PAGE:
a. Highland church is a perpetual beggar. It is the second largest church of Christ in the world, consisting of 1706 members. Its weekly contributions are about $5,000.00. Its own annual income from the contributions of its members is about $250,000.00 Yet ever since it became the sponsor of the Herald of Truth (two other churches sponsored it before it was asked by the inventors of the Herald of Truth to do so), it has been a perpetual beggar. They begged for $1,932,000 in 1964, and are begging for more than $2,000,000 for 1965. Should one of the richest churches in the brotherhood be a perpetual beggar?

b. Highland church seeks to control the resources of others. If every church in the brotherhood followed this example set by the Highland church, chaos would result. Suppose a begging campaign comparable to Highland's was carried on by every church in the brotherhood. It would become quite ridiculous, would it not?c. Highland church obligates herselj beyond her ability to pay. Highland Avenue signs a contract annually two hundred times greater than it intends itself to pay. Suppose every church in the brotherhood did likewise. The financial reputation of the body of Christ would be disgraced. Christians are taught to "live within their income." Suppose a member of the Highland church were year after year after year to obligate himself two hundred times greater than his ability to pay, and then carried on a continual begging program to pay these debts. Would not the elders of that church reprimand him? Should not these elders, then, in like manner be reprimanded?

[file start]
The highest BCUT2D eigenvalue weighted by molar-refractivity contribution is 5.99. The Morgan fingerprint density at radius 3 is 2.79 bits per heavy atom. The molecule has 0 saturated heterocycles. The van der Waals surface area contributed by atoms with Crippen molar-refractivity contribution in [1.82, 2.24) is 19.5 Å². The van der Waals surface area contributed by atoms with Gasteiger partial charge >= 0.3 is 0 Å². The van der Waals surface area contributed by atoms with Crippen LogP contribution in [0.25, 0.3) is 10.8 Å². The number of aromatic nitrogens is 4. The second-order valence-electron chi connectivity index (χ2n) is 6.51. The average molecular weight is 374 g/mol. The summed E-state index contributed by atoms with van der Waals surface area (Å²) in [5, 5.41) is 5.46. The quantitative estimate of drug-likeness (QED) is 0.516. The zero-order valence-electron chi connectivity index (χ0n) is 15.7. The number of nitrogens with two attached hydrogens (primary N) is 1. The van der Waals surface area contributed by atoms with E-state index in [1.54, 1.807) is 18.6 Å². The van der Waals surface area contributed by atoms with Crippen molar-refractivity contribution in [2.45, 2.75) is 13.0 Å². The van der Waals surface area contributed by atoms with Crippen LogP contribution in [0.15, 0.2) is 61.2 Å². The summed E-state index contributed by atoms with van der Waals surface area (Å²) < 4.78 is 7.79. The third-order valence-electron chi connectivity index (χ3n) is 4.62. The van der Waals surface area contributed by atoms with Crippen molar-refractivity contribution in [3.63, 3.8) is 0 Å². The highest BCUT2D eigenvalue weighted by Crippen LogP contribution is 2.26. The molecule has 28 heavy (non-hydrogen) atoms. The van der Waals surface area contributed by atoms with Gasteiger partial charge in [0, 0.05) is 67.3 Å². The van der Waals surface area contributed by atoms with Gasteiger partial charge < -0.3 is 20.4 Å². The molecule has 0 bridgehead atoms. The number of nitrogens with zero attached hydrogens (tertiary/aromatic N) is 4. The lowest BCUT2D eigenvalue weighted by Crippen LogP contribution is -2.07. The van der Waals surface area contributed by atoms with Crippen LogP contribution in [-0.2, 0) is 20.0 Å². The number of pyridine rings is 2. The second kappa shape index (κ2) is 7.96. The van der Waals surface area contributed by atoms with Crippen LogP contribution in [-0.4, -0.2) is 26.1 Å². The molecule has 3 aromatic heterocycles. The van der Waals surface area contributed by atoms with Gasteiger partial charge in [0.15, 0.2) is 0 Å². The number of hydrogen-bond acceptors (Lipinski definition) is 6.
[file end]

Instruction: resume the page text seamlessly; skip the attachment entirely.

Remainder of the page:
2. The Herald of Truth is inexpedient and wrong because the evil resulting has exceeded even the good claimed for it. Wildly exaggerated claims have been made for the accomplishments of the Herald of Truth. If every such exaggerated claim were admitted and granted, the evil resulting therefrom would have exceeded the good. Contemplate what has happened to the Lord's body since the introduction of this human invention. Contemplate the conditions within the church in 1952 and compare that with the divided and dividing state of 1965. Much of this division is directly attributable to the Herald of Truth.